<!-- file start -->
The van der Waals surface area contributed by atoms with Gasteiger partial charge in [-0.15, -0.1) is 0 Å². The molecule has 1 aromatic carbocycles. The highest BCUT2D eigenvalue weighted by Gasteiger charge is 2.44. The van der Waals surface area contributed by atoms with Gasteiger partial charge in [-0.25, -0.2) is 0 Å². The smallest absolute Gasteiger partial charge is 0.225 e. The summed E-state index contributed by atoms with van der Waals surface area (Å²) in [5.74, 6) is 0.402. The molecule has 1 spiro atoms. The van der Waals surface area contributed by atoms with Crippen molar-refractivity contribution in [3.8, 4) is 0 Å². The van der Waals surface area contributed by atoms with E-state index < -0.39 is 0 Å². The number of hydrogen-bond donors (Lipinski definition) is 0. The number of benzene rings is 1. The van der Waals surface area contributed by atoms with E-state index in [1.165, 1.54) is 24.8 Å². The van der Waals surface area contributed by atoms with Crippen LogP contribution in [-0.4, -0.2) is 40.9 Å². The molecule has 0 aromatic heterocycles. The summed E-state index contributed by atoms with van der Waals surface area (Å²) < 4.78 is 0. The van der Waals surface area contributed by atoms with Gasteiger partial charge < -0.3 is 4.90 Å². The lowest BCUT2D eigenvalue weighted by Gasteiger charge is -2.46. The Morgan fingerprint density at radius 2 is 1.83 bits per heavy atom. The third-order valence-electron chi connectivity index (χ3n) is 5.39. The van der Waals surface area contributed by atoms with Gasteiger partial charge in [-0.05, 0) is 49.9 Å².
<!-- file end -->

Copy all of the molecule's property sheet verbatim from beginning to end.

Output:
The van der Waals surface area contributed by atoms with Gasteiger partial charge in [-0.15, -0.1) is 0 Å². The molecule has 1 aromatic carbocycles. The highest BCUT2D eigenvalue weighted by Gasteiger charge is 2.44. The van der Waals surface area contributed by atoms with Gasteiger partial charge in [-0.25, -0.2) is 0 Å². The smallest absolute Gasteiger partial charge is 0.225 e. The summed E-state index contributed by atoms with van der Waals surface area (Å²) in [5.74, 6) is 0.402. The molecule has 1 spiro atoms. The van der Waals surface area contributed by atoms with Crippen molar-refractivity contribution in [3.8, 4) is 0 Å². The van der Waals surface area contributed by atoms with E-state index < -0.39 is 0 Å². The number of hydrogen-bond donors (Lipinski definition) is 0. The number of benzene rings is 1. The van der Waals surface area contributed by atoms with E-state index in [1.165, 1.54) is 24.8 Å². The van der Waals surface area contributed by atoms with Crippen LogP contribution in [-0.4, -0.2) is 40.9 Å². The molecule has 0 aromatic heterocycles. The summed E-state index contributed by atoms with van der Waals surface area (Å²) < 4.78 is 0. The van der Waals surface area contributed by atoms with Gasteiger partial charge < -0.3 is 4.90 Å². The lowest BCUT2D eigenvalue weighted by Gasteiger charge is -2.46. The Morgan fingerprint density at radius 2 is 1.83 bits per heavy atom. The third-order valence-electron chi connectivity index (χ3n) is 5.39. The van der Waals surface area contributed by atoms with Gasteiger partial charge in [-0.05, 0) is 49.9 Å².